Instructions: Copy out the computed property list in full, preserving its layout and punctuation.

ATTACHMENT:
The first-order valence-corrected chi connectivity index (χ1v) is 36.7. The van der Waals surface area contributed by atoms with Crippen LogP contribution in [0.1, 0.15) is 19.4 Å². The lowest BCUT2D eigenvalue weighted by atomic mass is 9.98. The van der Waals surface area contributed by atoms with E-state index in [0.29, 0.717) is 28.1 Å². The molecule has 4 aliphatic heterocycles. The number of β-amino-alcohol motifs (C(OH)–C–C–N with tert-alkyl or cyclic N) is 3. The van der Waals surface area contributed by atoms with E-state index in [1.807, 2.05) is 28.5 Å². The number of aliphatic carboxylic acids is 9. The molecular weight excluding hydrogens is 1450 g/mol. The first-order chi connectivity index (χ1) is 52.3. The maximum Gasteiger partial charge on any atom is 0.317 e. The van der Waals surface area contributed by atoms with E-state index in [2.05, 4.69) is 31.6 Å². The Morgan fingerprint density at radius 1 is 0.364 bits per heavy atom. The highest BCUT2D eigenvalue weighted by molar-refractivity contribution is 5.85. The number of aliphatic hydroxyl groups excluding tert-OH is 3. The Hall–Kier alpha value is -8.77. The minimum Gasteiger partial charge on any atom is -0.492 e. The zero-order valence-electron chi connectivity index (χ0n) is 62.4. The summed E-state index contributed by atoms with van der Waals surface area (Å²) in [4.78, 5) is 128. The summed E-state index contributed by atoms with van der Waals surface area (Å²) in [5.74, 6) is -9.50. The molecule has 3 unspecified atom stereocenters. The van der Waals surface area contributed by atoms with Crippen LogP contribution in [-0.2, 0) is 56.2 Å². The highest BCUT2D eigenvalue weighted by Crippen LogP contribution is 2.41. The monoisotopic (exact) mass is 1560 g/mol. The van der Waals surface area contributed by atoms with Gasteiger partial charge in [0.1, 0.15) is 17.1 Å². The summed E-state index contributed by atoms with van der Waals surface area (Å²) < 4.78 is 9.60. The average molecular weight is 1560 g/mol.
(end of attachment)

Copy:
The first-order valence-corrected chi connectivity index (χ1v) is 36.7. The van der Waals surface area contributed by atoms with Crippen LogP contribution in [0.1, 0.15) is 19.4 Å². The lowest BCUT2D eigenvalue weighted by atomic mass is 9.98. The van der Waals surface area contributed by atoms with E-state index in [0.29, 0.717) is 28.1 Å². The molecule has 4 aliphatic heterocycles. The number of β-amino-alcohol motifs (C(OH)–C–C–N with tert-alkyl or cyclic N) is 3. The van der Waals surface area contributed by atoms with E-state index in [1.807, 2.05) is 28.5 Å². The number of aliphatic carboxylic acids is 9. The molecular weight excluding hydrogens is 1450 g/mol. The first-order chi connectivity index (χ1) is 52.3. The maximum Gasteiger partial charge on any atom is 0.317 e. The van der Waals surface area contributed by atoms with E-state index in [2.05, 4.69) is 31.6 Å². The Morgan fingerprint density at radius 1 is 0.364 bits per heavy atom. The highest BCUT2D eigenvalue weighted by molar-refractivity contribution is 5.85. The number of aliphatic hydroxyl groups excluding tert-OH is 3. The Hall–Kier alpha value is -8.77. The minimum Gasteiger partial charge on any atom is -0.492 e. The zero-order valence-electron chi connectivity index (χ0n) is 62.4. The summed E-state index contributed by atoms with van der Waals surface area (Å²) in [4.78, 5) is 128. The summed E-state index contributed by atoms with van der Waals surface area (Å²) in [5.74, 6) is -9.50. The molecule has 3 unspecified atom stereocenters. The van der Waals surface area contributed by atoms with Crippen LogP contribution in [-0.2, 0) is 56.2 Å². The highest BCUT2D eigenvalue weighted by Crippen LogP contribution is 2.41. The monoisotopic (exact) mass is 1560 g/mol. The van der Waals surface area contributed by atoms with Gasteiger partial charge in [0.1, 0.15) is 17.1 Å². The summed E-state index contributed by atoms with van der Waals surface area (Å²) < 4.78 is 9.60. The average molecular weight is 1560 g/mol.